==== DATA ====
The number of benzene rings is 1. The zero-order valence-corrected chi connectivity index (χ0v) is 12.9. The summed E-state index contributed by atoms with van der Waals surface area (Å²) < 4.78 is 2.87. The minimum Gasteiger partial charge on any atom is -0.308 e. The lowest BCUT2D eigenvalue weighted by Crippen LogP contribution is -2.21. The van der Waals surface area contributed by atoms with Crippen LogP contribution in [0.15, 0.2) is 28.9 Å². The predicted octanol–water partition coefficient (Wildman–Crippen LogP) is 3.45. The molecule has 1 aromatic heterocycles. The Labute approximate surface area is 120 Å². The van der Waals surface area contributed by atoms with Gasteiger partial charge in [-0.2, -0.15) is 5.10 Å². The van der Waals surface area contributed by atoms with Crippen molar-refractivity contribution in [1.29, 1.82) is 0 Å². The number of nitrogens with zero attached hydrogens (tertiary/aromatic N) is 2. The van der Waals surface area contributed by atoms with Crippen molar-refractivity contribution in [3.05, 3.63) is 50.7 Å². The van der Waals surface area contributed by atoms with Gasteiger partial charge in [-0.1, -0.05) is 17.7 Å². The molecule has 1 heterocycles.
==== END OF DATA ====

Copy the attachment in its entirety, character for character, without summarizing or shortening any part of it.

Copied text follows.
The number of benzene rings is 1. The zero-order valence-corrected chi connectivity index (χ0v) is 12.9. The summed E-state index contributed by atoms with van der Waals surface area (Å²) < 4.78 is 2.87. The minimum Gasteiger partial charge on any atom is -0.308 e. The lowest BCUT2D eigenvalue weighted by Crippen LogP contribution is -2.21. The van der Waals surface area contributed by atoms with Crippen LogP contribution in [0.15, 0.2) is 28.9 Å². The predicted octanol–water partition coefficient (Wildman–Crippen LogP) is 3.45. The molecule has 1 aromatic heterocycles. The Labute approximate surface area is 120 Å². The van der Waals surface area contributed by atoms with Gasteiger partial charge in [-0.2, -0.15) is 5.10 Å². The van der Waals surface area contributed by atoms with Crippen molar-refractivity contribution in [1.29, 1.82) is 0 Å². The number of nitrogens with zero attached hydrogens (tertiary/aromatic N) is 2. The van der Waals surface area contributed by atoms with Crippen molar-refractivity contribution in [3.05, 3.63) is 50.7 Å². The van der Waals surface area contributed by atoms with Gasteiger partial charge in [-0.1, -0.05) is 17.7 Å². The molecule has 1 heterocycles.